Knicks Lose and Still Get Richer

For the second straight year, Forbes’ annual NBA team valuations sends the unfortunate message to owners that winning isn’t everything.

For the second straight year, Forbes's annual NBA team valuations send the unfortunate message to owners that winning isn't everything.

The list, released yesterday, names the New York Knicks as the most valuable team in the National Basketball Association. Also yesterday, the Knicks dropped their fifth-straight game and their 15th home game of the season, falling to 15-27 on the season. According to Forbes, being 12 games under .500 is worth $1.4 billion. Rounding out the top five are the 16-26 Los Angeles Lakers ($1.35 billion), the 21-20 Chicago Bulls ($1 billion), the 15-29 Boston Celtics ($875 million) and the surging but still 18-22 Brooklyn Nets ($780 million).

According to Forbes, the Knicks' value grew 27 percent from last year; the value of the average NBA team grew 25 percent. The league itself generated $4.6 billion in revenue, and the combined value of all 30 teams is about $19 billion. Forbes attributes such unprecedentedly high valuations to a new collective bargaining agreement that implemented player cost controls and a new national broadcasting agreement expected after the 2015-16 season, when a $930 million deal with ESPN-ABC and TNT expires. Indeed, four of the five teams are in the nation's top-three television markets -- New York, Los Angeles and Chicago -- while Boston represents the seventh-largest market. No team has benefited from television more than the Lakers, who boast the highest viewership in the league and earned $122 million from local TV last season.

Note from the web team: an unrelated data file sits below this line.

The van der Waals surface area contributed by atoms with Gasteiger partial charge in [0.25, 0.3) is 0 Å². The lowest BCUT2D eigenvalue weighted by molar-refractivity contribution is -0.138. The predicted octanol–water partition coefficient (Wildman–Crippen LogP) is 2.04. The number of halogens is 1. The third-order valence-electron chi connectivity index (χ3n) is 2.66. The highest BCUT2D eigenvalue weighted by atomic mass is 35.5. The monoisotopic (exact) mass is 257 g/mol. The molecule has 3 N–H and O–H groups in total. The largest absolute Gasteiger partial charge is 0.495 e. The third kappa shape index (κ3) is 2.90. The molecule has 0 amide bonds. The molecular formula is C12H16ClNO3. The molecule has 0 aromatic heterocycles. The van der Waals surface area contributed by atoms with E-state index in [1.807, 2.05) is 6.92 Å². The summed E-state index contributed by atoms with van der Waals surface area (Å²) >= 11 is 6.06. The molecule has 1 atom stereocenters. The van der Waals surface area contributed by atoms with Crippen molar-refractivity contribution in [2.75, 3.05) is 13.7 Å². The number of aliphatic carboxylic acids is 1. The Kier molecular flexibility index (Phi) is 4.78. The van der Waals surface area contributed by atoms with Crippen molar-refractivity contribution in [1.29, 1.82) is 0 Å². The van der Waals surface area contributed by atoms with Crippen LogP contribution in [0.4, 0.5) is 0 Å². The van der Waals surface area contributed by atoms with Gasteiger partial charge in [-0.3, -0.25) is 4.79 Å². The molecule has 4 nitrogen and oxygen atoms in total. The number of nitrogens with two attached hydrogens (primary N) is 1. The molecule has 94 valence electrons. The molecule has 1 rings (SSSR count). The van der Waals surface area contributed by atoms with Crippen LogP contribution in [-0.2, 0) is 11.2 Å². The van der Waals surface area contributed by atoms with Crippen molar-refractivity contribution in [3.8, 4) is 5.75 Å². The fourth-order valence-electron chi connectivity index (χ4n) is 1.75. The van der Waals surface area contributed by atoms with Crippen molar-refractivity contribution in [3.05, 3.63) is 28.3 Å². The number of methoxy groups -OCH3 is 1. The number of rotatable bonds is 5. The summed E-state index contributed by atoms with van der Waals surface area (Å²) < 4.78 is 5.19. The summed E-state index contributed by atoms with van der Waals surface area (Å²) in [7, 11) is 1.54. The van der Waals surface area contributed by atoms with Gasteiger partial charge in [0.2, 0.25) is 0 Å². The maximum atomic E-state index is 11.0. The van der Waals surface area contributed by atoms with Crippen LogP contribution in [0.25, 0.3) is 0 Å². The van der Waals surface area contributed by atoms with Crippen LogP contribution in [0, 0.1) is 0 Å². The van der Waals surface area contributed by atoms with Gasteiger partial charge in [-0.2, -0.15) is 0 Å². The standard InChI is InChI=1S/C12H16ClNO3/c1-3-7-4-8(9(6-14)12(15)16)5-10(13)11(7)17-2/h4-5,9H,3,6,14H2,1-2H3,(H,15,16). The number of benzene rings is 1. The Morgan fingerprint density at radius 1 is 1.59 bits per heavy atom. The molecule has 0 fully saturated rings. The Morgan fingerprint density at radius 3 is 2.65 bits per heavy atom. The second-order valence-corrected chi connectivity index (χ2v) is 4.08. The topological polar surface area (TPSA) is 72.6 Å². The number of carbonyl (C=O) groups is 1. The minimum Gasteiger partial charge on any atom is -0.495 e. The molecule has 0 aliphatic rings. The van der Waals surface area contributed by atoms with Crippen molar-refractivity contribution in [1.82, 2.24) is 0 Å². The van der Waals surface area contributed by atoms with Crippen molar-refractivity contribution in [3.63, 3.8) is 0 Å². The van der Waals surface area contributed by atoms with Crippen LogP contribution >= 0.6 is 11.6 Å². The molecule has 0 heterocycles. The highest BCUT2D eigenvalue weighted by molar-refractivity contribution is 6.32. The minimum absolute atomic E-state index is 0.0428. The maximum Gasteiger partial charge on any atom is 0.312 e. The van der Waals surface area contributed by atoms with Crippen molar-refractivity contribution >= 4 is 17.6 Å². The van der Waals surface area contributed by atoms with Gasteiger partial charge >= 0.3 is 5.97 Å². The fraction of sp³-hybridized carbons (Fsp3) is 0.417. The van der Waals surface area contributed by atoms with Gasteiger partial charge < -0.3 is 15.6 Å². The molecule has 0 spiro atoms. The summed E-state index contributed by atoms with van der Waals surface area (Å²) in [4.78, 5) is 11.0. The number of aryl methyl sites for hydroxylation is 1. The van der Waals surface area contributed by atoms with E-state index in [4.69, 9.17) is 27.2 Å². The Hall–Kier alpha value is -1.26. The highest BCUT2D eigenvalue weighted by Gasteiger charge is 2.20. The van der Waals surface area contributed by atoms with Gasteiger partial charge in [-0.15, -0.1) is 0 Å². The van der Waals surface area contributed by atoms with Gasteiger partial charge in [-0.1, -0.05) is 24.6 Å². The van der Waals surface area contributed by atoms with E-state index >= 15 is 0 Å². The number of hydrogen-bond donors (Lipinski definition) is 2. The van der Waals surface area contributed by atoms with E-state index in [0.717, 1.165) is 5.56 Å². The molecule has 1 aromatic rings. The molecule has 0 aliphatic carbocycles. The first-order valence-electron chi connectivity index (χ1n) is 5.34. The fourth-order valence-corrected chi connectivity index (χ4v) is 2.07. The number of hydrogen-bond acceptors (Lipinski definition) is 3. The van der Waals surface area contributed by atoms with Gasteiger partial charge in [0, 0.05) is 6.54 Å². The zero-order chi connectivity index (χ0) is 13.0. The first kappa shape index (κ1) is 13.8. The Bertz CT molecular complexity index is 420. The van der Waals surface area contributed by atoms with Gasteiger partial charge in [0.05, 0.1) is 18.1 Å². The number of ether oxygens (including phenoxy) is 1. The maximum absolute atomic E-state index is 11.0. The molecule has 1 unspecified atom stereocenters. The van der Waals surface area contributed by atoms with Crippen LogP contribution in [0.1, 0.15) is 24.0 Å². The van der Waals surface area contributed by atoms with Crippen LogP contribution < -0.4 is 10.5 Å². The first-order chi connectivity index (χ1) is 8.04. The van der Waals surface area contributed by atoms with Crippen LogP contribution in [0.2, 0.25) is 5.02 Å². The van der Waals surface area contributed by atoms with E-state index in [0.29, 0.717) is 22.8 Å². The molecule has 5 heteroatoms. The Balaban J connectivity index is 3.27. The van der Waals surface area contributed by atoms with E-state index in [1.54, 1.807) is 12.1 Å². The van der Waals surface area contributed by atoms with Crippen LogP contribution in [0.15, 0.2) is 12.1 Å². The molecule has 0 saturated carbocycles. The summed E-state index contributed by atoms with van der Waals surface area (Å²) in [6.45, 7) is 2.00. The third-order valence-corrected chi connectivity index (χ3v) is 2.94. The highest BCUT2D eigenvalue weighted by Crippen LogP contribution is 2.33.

Although New York advanced last year to the second round of the playoffs for the first time in 2000, news of the team's riches will ring hollow to long-suffering Knicks fans, who don't need another reason for owner James Dolan's ego to swell. As it was with the George Steinbrenner-helmed Yankees, fans hope for winning to be management's top priority. Even if it's not, it only seems fair that it should be incentivized. The NBA's ballooning profits allow big-market franchises to skate by with poor personnel decisions that would doom other businesses. What's to prevent another Isiah Thomas disaster if it doesn't end up hurting a team's bottom line?

(Kavitha A. Davidson is a Bloomberg View columnist who writes about sports. Follow her on Twitter at @kavithadavidson.)

This column does not necessarily reflect the opinion of Bloomberg View's editorial board or Bloomberg LP, its owners and investors.